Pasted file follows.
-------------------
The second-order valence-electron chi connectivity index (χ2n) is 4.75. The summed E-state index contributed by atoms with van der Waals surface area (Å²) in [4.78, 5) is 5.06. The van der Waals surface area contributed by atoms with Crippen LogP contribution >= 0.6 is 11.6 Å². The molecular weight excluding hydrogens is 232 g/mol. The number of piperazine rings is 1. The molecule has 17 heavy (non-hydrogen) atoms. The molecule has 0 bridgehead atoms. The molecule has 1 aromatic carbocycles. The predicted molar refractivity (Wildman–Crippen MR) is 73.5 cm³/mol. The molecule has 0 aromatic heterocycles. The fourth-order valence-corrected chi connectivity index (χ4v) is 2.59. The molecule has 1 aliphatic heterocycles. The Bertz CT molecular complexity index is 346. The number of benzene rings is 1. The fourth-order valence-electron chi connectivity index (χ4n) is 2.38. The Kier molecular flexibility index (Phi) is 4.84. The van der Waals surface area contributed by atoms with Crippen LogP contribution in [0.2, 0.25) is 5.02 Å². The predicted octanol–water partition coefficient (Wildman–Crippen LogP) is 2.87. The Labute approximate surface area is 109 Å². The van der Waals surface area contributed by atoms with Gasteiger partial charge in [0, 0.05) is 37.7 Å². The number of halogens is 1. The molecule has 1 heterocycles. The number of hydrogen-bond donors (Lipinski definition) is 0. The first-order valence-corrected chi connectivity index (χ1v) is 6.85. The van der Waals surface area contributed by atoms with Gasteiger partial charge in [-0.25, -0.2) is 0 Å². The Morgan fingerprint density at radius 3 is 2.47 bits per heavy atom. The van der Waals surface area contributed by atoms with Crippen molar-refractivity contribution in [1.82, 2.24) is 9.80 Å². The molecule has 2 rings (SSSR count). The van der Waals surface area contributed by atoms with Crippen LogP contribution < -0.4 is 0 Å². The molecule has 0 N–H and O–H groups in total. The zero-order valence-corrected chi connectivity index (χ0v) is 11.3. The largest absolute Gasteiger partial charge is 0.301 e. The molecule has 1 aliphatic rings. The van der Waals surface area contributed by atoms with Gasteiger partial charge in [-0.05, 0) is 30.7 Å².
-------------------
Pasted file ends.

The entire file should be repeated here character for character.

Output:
The second-order valence-electron chi connectivity index (χ2n) is 4.75. The summed E-state index contributed by atoms with van der Waals surface area (Å²) in [4.78, 5) is 5.06. The van der Waals surface area contributed by atoms with Crippen LogP contribution >= 0.6 is 11.6 Å². The molecular weight excluding hydrogens is 232 g/mol. The number of piperazine rings is 1. The molecule has 17 heavy (non-hydrogen) atoms. The molecule has 0 bridgehead atoms. The molecule has 1 aromatic carbocycles. The predicted molar refractivity (Wildman–Crippen MR) is 73.5 cm³/mol. The molecule has 0 aromatic heterocycles. The fourth-order valence-corrected chi connectivity index (χ4v) is 2.59. The molecule has 1 aliphatic heterocycles. The Bertz CT molecular complexity index is 346. The number of benzene rings is 1. The fourth-order valence-electron chi connectivity index (χ4n) is 2.38. The Kier molecular flexibility index (Phi) is 4.84. The van der Waals surface area contributed by atoms with Crippen LogP contribution in [0.2, 0.25) is 5.02 Å². The predicted octanol–water partition coefficient (Wildman–Crippen LogP) is 2.87. The Labute approximate surface area is 109 Å². The van der Waals surface area contributed by atoms with Gasteiger partial charge in [0, 0.05) is 37.7 Å². The number of halogens is 1. The molecule has 1 heterocycles. The number of hydrogen-bond donors (Lipinski definition) is 0. The first-order valence-corrected chi connectivity index (χ1v) is 6.85. The van der Waals surface area contributed by atoms with Gasteiger partial charge in [-0.25, -0.2) is 0 Å². The Morgan fingerprint density at radius 3 is 2.47 bits per heavy atom. The van der Waals surface area contributed by atoms with Crippen molar-refractivity contribution in [1.82, 2.24) is 9.80 Å². The molecule has 2 rings (SSSR count). The van der Waals surface area contributed by atoms with Crippen LogP contribution < -0.4 is 0 Å². The molecule has 0 N–H and O–H groups in total. The zero-order valence-corrected chi connectivity index (χ0v) is 11.3. The largest absolute Gasteiger partial charge is 0.301 e. The molecule has 1 aliphatic rings. The van der Waals surface area contributed by atoms with Gasteiger partial charge in [-0.05, 0) is 30.7 Å².